CHAP. II. CLASSIFICATION, OR SYSTEMATIC BOTANY
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176. It has already been observed (3) that descriptions of plants should, as nearly as possible, be arranged under natural divisions, so as to facilitate the comparison of each plant with those more nearly allied to it. The descriptions of plants here alluded to are descriptions of species; the natural divisions of the Flora refer to natural groups of species.
177. A Species comprises all the individual plants which resemble each other sufficiently to make us conclude that they are all, or may have been all, descended from a common parent. These individuals may often differ from each other in many striking particulars, such as the colour of the flower, size of the leaf, etc., but these particulars are such as experience teaches us are liable to vary in the seedling raised from one individual.
178. When a large number of the individuals of a species differ from the others in any striking particular they constitute a Variety. If the variety generally comes true from seed, it is often called a Race.
179. A Variety can only be propagated with certainty by grafts, cutting, bulbs, tubers, or any other method which produces a new plant by the development of one or buds taken from the old one. A Race may with care be propagated by seed, although seedlings will always be liable, under certain circumstance, to lose those particulars which distinguish it from the rest of the species. A real Species will always come true from seed.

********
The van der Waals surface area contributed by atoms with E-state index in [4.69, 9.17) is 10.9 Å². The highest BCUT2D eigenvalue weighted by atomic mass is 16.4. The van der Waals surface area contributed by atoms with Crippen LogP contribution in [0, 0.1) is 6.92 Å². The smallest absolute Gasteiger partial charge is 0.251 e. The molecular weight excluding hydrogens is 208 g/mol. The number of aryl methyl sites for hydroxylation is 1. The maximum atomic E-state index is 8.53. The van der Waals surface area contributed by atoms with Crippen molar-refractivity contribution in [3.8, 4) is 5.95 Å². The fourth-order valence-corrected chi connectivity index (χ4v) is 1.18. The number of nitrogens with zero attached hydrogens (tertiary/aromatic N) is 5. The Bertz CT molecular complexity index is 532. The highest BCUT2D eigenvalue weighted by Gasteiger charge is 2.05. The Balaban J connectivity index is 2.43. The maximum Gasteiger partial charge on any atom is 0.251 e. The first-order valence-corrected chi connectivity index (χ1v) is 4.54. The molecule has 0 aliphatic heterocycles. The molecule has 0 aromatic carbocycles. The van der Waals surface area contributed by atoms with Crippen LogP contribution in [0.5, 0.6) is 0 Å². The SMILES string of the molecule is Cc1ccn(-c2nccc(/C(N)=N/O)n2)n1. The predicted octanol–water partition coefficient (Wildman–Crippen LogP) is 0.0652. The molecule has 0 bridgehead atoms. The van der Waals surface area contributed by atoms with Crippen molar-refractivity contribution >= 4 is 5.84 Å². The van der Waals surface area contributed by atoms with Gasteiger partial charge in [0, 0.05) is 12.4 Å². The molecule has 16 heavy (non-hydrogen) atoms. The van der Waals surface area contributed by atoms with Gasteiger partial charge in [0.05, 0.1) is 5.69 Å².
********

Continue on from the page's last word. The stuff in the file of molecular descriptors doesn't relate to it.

180. The known species of plants (now near 100,000) are far too numerous for the human mind to study without classification, or even to give distinct single names to. To facilitate these objects, an admirable system, invented by Linnæus, has been universally adopted, viz., one common substantive name is given to a number of species which resemble each other more than they do any other species; the species so collected under one name are collectively called a Genus, the common name being the generic name. Each species is then distinguished from the others of the same genus by the addition of an adjective epithet of specific name. Every species has thus a botanical name of two words. In Latin, the language usually used for the purpose, the first word is a substantive and designates the genus; the second, an adjective, indicates the species.